When you are about to get onto your bicycle, the first thing you should make sure to have once you have taken off, is a helmet on. Ever since I was a small child I was always made to wear a helmet, whether I was bicycling, on a scooter, or on a skateboard. And if I didn’t wear a helmet all those times, I could of really hurt myself. I took many spills on my toys that required helmets, always getting scrapes on my elbows and knees, but never injuries on my head.
Many parents now a days let there kids ride around with out helmets, and when they fall, they are sometimes seriously injured. Even if you are over 18 years old and legally not wearing a helmet it is still very unsafe. Just because your older doesn’t make you an experienced bicyclist, or skateboarder for that matter.
I decided to get some facts and statistics on helmet use at www.helmets.org:
# There are 85 million bicycle riders in the US.
# 770 bicyclists died on US roads in 2006, down just 14 from the year before. Over 90 percent died in crashes with motor vehicles.
# The “typical” bicyclist killed on our roads is a sober male over 16 not wearing a helmet riding on a major road between intersections in an urban area on a summer evening when hit by a car.
# About 540,000 bicyclists visit emergency rooms with injuries every year. Of those, about 67,000 have head injuries, and 27,000 have injuries serious enough to be hospitalized.
# Bicycle crashes and injuries are under-reported, since the majority are not serious enough for emergency room visits. 44,000 cyclists were reported injured in traffic crashes in 2006.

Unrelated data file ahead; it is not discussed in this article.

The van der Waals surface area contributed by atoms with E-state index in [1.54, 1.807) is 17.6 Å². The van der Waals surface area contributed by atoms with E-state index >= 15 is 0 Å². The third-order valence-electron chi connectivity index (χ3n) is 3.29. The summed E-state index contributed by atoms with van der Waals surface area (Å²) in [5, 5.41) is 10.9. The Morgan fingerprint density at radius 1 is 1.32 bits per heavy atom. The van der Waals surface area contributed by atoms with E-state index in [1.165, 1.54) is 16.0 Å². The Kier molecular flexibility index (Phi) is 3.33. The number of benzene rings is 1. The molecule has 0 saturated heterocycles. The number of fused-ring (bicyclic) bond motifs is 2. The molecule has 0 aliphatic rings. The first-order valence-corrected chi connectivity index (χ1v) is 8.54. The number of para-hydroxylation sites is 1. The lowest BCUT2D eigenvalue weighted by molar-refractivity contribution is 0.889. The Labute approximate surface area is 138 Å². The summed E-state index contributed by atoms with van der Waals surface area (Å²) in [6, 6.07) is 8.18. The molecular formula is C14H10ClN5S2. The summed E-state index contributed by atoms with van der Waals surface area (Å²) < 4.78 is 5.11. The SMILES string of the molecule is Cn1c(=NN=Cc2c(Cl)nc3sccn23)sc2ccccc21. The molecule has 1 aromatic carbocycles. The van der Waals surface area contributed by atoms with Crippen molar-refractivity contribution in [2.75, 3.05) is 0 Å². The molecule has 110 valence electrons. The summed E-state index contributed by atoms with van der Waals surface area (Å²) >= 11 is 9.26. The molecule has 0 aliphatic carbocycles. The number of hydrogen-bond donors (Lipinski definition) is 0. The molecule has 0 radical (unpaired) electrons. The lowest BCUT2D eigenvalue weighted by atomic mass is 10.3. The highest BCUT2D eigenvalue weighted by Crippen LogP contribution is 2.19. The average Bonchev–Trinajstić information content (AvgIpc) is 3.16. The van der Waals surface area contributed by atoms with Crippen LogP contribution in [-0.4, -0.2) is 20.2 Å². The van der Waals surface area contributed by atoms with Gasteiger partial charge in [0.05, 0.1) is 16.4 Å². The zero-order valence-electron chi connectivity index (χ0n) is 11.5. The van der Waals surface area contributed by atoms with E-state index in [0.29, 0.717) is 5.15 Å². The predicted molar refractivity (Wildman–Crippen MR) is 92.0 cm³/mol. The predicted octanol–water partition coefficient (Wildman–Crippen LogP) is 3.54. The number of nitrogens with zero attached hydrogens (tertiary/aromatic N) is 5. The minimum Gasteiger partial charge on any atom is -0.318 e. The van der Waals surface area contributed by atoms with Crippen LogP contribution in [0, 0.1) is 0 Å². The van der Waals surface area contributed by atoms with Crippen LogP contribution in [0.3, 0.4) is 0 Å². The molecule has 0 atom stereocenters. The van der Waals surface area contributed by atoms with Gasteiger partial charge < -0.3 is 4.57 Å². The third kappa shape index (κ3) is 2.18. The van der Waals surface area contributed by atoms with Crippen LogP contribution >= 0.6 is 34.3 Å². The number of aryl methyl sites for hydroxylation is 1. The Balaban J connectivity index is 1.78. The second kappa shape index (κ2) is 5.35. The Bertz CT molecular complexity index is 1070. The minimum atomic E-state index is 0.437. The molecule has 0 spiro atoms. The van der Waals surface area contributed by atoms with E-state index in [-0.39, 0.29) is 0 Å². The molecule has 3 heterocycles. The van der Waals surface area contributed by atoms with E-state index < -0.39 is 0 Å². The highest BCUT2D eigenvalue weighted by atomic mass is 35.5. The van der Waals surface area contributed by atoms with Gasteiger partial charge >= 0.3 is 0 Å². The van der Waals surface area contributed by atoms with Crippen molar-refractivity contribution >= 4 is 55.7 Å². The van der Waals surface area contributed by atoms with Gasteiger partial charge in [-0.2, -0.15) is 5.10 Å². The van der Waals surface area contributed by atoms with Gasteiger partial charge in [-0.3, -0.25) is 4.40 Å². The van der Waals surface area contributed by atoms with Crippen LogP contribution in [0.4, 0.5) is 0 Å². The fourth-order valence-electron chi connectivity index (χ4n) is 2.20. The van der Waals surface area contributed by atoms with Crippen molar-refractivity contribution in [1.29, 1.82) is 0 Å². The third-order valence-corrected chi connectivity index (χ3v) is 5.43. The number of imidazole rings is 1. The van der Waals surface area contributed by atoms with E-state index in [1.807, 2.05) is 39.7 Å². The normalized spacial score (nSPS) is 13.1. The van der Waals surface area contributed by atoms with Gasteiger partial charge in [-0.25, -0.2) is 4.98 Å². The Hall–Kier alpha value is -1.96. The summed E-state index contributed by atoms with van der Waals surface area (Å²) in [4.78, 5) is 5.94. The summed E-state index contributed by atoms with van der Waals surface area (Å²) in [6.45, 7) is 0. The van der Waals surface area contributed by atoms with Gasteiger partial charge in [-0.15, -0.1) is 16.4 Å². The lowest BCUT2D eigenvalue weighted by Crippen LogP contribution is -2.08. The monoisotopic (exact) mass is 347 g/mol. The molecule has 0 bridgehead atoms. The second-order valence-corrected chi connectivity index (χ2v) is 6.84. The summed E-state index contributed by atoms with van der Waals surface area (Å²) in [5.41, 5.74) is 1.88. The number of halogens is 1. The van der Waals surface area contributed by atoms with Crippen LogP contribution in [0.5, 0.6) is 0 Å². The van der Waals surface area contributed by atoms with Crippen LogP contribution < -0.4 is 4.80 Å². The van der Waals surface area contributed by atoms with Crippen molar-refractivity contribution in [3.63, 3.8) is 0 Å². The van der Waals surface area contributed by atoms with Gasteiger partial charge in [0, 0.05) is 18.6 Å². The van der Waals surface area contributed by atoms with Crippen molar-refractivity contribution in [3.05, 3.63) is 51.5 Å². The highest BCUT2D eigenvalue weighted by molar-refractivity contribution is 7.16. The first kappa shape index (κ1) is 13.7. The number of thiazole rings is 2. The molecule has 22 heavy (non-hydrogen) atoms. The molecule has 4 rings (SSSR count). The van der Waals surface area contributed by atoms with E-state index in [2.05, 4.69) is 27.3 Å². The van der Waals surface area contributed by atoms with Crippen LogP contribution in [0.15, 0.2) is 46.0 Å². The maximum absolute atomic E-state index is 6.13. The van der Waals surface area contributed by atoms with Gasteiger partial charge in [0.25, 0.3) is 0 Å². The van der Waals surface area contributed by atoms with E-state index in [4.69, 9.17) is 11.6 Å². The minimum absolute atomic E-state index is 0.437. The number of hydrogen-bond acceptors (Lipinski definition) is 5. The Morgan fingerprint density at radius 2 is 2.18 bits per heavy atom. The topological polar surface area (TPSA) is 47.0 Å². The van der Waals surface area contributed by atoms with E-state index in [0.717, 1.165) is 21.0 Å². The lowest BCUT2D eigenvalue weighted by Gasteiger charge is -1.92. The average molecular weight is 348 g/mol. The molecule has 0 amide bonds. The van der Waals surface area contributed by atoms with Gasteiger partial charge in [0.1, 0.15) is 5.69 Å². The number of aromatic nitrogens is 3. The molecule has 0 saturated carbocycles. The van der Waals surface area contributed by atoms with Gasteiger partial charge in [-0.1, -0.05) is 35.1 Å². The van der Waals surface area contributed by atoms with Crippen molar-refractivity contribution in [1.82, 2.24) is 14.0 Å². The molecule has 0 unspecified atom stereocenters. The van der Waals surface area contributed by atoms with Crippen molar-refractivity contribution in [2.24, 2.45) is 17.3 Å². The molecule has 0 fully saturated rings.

# 1 in 8 of the cyclists with reported injuries has a brain injury.
# Two-thirds of the deaths here are from traumatic brain injury.
# A very high percentage of cyclists’ brain injuries can be prevented by a helmet, estimated at anywhere from 45 to 88 per cent.
# Direct costs of cyclists’ injuries due to not using helmets are estimated at $81 million each year.
# Indirect costs of cyclists’ injuries due to not using helmets are estimated at $2.3 billion each year.
# Helmet use in the US varies by orders of magnitude in different areas and different sectors of our society. White collar commuters probably reach 80 per cent, while inner city kids and rural kids would be 10 per cent or less. Overall, our best wild guess is probably no more than 25 per cent. Sommers Point, NJ, where a state helmet law is in effect, found that only 24 of the 359 students who rode to school in one week of the Winter of 2002 wore helmets (6 per cent) until the School District adopted a helmet rule. North Carolina observed 17 per cent statewide before their law went into effect in 2001.
# Helmets are cheap. The typical discount store price has risen from under $10 to about $20, but there are still models available for under $10 at major national retailers including Target and Wal-Mart.
# Only 41 per cent of the kids 5 to 14 at surveyed sites were wearing helmets, although the sites chosen had a bias for higher rates.
# Even at sites where helmets were required, only 52 per cent wore them.
# At sites where wheels are used for transportation, only 38 per cent wore helmets.
# More than a third of the kids wearing helmets did not have them fitted correctly. Conversely, two-thirds did!
# The effect of laws was not well evaluated. Although sites with state-level helmet laws had only 45 per cent wearing helmets and sites without state level laws had 39 per cent, the study did not take into account whether or not there was a local ordinance.
So please, make your children wear helmets, and wear one yourself. It could save your life, and it can send a positive message to your children and the other families on the bike paths.
Moseley Collins is a Sacramento Personal Injury lawyer, who has worked in California for 28 years, and has specialized in severe brain injury cases involving bicycle accidents. If you or a loved one have been badly injured please visit our website at https://www.moseleycollins.com
Or call us at (916) 444-4444.